Rape is a global epidemic and laws are failing women and girls. Call on governments and policymakers to fix laws on sexual violence and to ensure justice for survivors of sexual violence. Add your voice by signing Equality Now's global petition and individual country campaigns below! #theworldsshame #rapelawfail #EndVAW

Globally, governments have committed and recommitted to ending all forms of violence against women and girls, including sexual violence. In September 2015, the UN General Assembly adopted Transforming our world: the 2030 Agenda for Sustainable Development (“Agenda 2030”). This includes to: “Achieve gender equality and empower all women and girls” (Goal 5), “eliminate all forms of violence against all women and girls in the public and private spheres" (Target 5.2), and “[e]nsure equal opportunity and reduce inequalities of outcome, including by eliminating discriminatory laws, policies and practices….” (Target 10.3).

English

How Laws Around the World are Failing to Protect Women & Girls from Sexual Violence

 

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Equality Now Rape Law Report - row of women's faces
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Equality Now Rape Law Report - row of women's faces
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The Global Rape Epidemic
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We hope that this global report will open up a conversation to bring addressing sexual violence into the very centre of our collective thinking and action and to promote the right of women and girls everywhere to equality and to be free from violence.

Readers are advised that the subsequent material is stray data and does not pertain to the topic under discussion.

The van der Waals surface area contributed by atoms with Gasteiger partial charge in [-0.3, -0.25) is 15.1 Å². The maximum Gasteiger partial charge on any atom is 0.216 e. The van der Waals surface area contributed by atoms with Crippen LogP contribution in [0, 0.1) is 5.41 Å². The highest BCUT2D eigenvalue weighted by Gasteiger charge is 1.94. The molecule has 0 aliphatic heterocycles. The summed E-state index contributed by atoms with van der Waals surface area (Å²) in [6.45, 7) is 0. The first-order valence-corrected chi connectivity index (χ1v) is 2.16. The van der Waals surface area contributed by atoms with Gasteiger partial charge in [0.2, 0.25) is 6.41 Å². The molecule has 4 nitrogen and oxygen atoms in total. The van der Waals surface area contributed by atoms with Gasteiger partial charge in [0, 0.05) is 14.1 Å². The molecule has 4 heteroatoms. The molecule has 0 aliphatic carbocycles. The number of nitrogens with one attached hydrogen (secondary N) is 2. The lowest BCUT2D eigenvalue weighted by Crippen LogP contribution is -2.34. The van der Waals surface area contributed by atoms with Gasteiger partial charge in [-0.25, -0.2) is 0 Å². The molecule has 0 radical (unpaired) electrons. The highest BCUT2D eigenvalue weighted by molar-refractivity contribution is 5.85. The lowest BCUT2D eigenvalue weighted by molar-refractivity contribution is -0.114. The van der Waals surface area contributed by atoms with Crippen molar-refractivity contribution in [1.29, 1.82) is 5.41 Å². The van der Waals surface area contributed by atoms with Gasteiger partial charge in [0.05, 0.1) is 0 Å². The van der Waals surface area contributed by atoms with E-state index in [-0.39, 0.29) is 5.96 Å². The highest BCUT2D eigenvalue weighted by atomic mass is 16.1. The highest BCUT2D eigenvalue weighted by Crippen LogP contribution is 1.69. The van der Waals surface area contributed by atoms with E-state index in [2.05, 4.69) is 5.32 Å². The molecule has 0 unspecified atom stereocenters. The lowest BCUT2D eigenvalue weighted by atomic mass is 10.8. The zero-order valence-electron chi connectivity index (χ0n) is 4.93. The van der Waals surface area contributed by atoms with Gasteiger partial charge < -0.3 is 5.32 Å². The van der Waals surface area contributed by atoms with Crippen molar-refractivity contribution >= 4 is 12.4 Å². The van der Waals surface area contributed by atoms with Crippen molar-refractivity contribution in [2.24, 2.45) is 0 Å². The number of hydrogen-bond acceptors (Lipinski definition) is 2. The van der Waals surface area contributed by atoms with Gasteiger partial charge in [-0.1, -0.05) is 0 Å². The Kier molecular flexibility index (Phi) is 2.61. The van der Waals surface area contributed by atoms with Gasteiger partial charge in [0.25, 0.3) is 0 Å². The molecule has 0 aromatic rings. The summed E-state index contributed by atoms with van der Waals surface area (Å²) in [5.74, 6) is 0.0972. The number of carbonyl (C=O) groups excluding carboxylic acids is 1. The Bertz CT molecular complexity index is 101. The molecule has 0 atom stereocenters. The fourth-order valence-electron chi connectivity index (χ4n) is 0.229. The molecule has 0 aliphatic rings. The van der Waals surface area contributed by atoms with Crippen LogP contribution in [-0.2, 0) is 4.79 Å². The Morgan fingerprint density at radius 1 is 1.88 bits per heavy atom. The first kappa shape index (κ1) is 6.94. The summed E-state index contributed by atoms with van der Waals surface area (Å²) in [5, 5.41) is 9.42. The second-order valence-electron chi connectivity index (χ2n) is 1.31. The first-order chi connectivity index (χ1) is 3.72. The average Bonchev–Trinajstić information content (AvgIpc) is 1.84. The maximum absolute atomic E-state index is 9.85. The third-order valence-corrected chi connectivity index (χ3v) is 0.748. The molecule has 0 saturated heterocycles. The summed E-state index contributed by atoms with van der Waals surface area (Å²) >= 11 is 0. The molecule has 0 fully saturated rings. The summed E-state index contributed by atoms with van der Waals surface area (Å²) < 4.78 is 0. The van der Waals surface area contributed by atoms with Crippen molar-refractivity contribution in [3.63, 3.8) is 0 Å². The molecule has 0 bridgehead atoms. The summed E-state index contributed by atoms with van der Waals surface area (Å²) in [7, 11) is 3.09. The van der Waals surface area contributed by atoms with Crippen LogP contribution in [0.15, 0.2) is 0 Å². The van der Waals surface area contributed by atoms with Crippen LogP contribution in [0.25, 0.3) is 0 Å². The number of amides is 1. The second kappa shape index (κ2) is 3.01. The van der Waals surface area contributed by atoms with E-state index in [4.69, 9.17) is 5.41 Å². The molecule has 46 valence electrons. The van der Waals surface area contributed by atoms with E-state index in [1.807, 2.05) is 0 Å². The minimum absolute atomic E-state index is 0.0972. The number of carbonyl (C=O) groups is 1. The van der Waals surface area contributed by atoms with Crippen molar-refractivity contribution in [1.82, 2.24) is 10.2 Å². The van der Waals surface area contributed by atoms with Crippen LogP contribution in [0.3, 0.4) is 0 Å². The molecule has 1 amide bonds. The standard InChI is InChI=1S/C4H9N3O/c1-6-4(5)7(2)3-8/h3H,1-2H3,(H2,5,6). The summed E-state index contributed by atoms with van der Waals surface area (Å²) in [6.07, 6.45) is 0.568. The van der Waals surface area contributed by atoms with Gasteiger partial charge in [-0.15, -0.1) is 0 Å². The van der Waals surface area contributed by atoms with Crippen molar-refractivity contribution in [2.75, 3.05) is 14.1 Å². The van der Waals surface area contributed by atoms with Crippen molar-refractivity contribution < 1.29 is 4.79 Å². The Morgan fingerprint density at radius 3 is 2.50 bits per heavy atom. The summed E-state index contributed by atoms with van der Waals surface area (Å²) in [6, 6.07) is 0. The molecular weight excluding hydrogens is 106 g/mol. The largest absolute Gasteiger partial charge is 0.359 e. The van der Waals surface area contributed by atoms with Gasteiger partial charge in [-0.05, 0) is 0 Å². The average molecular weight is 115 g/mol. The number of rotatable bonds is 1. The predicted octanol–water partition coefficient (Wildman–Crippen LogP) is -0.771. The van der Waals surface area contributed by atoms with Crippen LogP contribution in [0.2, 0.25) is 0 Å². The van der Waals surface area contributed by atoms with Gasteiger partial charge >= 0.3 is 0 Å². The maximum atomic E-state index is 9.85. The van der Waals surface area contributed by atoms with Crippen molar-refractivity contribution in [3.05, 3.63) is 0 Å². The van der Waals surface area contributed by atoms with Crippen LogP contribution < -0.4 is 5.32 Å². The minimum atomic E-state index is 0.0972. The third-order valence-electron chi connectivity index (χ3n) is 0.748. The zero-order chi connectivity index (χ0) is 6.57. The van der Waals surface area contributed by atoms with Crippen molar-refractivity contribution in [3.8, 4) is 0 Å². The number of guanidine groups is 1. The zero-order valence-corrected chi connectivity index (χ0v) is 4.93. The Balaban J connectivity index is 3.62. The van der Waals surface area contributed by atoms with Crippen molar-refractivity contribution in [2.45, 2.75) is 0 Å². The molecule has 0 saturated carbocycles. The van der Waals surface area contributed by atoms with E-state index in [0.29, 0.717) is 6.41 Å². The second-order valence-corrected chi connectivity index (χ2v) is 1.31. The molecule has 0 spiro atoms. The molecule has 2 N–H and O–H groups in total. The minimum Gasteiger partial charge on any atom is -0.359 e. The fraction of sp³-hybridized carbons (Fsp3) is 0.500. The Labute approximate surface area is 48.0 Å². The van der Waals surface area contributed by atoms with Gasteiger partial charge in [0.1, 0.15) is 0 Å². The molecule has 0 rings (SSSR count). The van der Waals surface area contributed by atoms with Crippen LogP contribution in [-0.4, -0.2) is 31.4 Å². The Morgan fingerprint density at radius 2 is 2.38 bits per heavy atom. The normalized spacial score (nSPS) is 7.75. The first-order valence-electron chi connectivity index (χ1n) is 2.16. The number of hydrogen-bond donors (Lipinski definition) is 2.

-Yasmeen Hassan, Global Executive Director

Body Top: 

Around the world, rape and sexual abuse are everyday violent occurrences -- affecting close to a billion women and girls over their lifetimes. However, despite the pervasiveness of these crimes, laws are insufficient, inconsistent, not systematically enforced and, sometimes, promote violence. Since Equality Now’s founding in 1992, we have worked with survivors of rape and sexual assault to help them get justice and to push for measures to bring an end to this unacceptable crime. The report looks at how laws around the world are still failing to protect women and girls from sexual violence.   

Download Equality Now's report as SINGLE PAGES or HORIZONTAL SPREADS.

“By rape, the victim is treated as a mere object of sexual gratification …without regard for the personal autonomy and control over what happens to his or her body…rape is one of the most repugnant affronts to human dignity and the range of dignity-related rights, such as security of the person and integrity of the person…” 

African Commission on Human and Peoples’ Rights: Communication 341/2007 – Equality Now v Federal Republic of Ethiopia

By any measure, gender-based violence, including sexual violence, is being inflicted on women and girls in epidemic proportions. If it were a medical disease, sexual violence would have the serious attention and the funding to address it, from governments and independent donors alike. Everyone reading this report is likely to have either survived, or to know someone who has experienced, some form of sexual violence. 

An analysis of surveys on laws on rape and sexual assault from 82 jurisdictions